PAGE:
Gay Ugandans say they are living in fear after the murder of David Kato, a prominent gay activist who opposed the Anti-Homosexuality Bill submitted to parliament in 2009.
Police say no suspects have been arrested and the motive for Kato's murder remains unclear; he was hit on the head with a stone at his home in the central Ugandan district of Mukono on the afternoon of 26 January.
The possibility that Kato may have been killed because of his sexuality has made gay people feel very insecure.
"Gay people are all very afraid, especially those who are known to the public; we need the police to urgently investigate this crime and find David's killers," said Pepe Julian Onziema, spokesman for the rights group, Sexual Minorities Uganda (SMUG), who paid tribute to Kato for his dedication to the defence of the rights of sexual minorities in the country.
Kato, an advocacy officer for SMUG, recently won a court case against a local tabloid, The Rolling Stone, which in October 2010 published his photograph and name in an article claiming to identify Ugandan homosexuals. In November, a court ordered The Rolling Stone to cease publishing. Earlier this month, a judge ruled that it had violated their constitutional rights to privacy and ordered compensation.
"He had told me that he was not feeling safe; he was being harassed in bars and when we went to court people would be waiting for him outside, taunting him," Onziema said.
|He had told me he was feeling unsafe... when he went to court people would be waiting for him outside, taunting him|
Human Rights Watch (HRW) has urged the Uganda Police Force to urgently investigate Kato's death.
"The government should ensure that members of Uganda's LGBT [lesbian, gay, bisexual and transgender] community have adequate protection from violence and take prompt action against all threats or hate speech likely to incite violence, discrimination, or hostility toward them," the group said in a statement.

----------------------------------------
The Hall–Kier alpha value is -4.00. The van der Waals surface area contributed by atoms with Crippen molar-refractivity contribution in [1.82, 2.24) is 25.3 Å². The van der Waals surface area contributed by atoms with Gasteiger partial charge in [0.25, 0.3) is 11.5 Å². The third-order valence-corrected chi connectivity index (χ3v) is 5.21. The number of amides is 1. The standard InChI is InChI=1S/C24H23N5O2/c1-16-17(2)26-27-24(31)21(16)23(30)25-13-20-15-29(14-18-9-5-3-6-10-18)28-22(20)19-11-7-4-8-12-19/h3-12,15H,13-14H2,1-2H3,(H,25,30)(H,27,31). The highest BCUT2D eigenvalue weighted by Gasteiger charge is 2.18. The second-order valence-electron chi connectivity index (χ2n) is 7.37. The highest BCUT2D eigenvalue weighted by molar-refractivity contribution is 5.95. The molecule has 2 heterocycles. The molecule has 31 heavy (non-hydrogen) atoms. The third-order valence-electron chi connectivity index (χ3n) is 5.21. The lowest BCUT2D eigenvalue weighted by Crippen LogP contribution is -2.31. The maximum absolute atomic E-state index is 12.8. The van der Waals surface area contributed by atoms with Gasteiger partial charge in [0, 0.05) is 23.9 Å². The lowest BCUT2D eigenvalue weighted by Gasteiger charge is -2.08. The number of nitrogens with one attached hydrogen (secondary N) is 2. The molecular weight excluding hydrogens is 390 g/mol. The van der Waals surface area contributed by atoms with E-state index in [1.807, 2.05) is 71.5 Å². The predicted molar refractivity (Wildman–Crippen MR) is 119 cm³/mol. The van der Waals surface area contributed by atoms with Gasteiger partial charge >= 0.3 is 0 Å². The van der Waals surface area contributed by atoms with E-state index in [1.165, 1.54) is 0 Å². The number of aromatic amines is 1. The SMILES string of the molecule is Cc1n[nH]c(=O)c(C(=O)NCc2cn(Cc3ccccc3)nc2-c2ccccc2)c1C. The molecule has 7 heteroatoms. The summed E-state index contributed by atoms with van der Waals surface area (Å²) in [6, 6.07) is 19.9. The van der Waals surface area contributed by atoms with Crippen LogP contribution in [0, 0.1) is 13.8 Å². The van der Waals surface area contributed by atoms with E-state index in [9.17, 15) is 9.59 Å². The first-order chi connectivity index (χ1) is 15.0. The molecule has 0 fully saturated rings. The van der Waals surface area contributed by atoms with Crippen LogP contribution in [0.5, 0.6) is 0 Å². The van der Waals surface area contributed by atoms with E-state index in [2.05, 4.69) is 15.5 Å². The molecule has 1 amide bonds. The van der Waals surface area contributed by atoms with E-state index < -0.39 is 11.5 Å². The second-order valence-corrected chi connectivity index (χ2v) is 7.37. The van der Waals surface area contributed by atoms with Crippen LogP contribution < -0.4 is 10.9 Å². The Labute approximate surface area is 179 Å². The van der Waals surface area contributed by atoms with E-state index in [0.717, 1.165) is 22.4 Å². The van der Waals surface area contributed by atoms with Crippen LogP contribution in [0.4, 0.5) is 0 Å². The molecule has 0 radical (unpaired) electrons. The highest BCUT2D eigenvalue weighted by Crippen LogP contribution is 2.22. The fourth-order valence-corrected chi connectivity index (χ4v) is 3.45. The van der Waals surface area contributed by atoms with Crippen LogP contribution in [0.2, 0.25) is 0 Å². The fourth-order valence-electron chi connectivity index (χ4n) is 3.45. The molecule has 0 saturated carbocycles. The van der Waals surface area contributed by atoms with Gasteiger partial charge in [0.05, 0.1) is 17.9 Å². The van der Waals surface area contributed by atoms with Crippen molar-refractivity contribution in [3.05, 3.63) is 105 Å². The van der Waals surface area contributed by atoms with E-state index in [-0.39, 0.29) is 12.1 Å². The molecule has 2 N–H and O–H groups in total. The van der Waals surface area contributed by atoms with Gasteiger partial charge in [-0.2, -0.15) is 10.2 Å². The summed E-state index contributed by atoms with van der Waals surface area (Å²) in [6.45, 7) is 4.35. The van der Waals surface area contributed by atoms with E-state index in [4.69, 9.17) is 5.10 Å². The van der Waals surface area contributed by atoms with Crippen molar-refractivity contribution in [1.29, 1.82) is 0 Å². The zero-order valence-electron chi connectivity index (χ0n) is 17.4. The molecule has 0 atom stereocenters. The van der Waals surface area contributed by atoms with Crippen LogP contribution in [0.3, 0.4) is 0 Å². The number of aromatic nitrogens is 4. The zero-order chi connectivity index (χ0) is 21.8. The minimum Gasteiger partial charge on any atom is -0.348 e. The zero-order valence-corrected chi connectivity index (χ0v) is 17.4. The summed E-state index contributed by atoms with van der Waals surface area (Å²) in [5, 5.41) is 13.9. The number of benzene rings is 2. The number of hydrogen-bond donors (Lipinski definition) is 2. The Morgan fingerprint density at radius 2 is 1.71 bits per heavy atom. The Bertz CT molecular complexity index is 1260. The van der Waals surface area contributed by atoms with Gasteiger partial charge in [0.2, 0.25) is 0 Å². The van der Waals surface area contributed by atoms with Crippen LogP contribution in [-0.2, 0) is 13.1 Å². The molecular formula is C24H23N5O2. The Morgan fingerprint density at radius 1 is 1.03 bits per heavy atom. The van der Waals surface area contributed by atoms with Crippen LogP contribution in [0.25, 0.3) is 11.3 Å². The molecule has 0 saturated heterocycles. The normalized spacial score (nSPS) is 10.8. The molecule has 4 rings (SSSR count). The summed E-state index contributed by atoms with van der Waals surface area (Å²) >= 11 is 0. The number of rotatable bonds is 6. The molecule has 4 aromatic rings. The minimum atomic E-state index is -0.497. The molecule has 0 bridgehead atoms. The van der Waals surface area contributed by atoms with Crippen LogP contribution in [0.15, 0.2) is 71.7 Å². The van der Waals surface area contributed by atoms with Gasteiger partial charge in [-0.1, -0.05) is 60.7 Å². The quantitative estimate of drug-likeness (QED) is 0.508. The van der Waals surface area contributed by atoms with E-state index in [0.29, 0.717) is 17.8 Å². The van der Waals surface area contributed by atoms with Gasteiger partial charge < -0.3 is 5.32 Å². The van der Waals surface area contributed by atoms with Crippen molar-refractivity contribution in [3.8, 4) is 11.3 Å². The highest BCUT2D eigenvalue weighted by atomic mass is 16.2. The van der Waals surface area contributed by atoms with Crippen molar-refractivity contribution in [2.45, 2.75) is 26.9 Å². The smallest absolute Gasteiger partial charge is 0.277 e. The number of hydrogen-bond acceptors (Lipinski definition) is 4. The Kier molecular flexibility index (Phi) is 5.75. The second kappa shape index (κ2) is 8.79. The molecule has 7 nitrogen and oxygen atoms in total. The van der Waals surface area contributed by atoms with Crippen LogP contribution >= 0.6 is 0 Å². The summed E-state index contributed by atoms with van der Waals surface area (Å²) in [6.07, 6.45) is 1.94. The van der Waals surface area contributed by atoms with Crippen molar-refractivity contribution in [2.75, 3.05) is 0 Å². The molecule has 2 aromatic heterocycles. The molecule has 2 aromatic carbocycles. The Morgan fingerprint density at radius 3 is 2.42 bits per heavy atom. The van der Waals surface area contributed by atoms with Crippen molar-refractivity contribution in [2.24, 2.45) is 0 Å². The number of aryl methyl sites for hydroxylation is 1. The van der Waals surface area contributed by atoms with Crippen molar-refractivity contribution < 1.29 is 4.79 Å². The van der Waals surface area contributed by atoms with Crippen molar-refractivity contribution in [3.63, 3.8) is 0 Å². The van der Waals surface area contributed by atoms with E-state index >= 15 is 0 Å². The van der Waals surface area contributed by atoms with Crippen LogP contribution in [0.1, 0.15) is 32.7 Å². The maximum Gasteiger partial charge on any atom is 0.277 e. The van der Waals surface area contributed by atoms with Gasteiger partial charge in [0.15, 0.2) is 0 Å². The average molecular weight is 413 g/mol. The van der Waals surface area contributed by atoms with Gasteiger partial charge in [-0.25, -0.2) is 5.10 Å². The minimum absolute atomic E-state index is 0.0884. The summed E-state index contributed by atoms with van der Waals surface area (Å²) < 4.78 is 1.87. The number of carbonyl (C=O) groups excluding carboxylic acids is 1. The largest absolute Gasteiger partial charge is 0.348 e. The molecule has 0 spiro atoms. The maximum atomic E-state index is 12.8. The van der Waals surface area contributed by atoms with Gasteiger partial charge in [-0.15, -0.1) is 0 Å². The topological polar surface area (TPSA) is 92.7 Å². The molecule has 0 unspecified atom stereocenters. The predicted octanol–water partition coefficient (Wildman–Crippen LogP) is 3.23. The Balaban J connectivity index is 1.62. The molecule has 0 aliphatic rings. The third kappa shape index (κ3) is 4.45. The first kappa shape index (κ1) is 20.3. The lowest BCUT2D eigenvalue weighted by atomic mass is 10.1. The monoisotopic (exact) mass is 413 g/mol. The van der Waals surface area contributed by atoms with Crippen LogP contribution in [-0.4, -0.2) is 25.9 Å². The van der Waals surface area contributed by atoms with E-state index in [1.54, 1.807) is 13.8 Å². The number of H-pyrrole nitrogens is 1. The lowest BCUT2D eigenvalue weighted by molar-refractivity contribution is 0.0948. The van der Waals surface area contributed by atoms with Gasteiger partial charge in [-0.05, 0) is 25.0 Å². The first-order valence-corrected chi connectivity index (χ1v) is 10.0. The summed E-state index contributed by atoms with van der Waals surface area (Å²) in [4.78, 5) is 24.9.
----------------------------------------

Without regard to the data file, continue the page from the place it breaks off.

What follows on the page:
"We are still conducting initial investigations into Mr Kato's death," Police spokeswoman Judith Nabakooba told IRIN/PlusNews. "A crime is a crime - we do not discriminate and will investigate fully."
"What we would like is for gay people who are being harassed to come forward and report these incidents - otherwise the police are not in a position to protect them," she added.
However, homosexuality is a criminal offence in Uganda, and reporting harassment to the police is a risk few are willing to take. Only a handful of gay Ugandans are "out of the closet", with most preferring to live anonymously in a society where homosexuality is taboo.
Kato also actively campaigned against the Anti-Homosexuality Bill (2009), introduced by ruling party MP David Bahati. According to HRW, Kato described the bill as "profoundly undemocratic and un-African". If passed, the bill would impose the death sentence for the crime of "aggravated homosexuality" - when an HIV-positive person has sex with anyone of the same gender who is disabled or under the age of 18.
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The bill would also force people accused of aggravated homosexuality to undergo HIV tests, and impose prison sentences or heavy fines on members of the public who failed to report homosexual activity.
HIV/AIDS activists have condemned the bill, noting that it would only serve to drive gay Ugandans further underground, away from HIV prevention, treatment and care. The Ugandan government classes men who have sex with men (MSM) as a "most at risk" population, but has no HIV programmes targeting them, despite a 2009 study by UNAIDS and the Ugandan government recommending that "legal impediments to the inclusion of most-at-risk populations... be reviewed".
Studies also show that there is a link between homophobia and sexual behaviour: a 2009 US study found that young gay adults who experienced family rejection on the basis of their sexuality were 3.4 times more likely to report having engaged in unprotected sexual intercourse, compared to those from families with no or low levels of family rejection.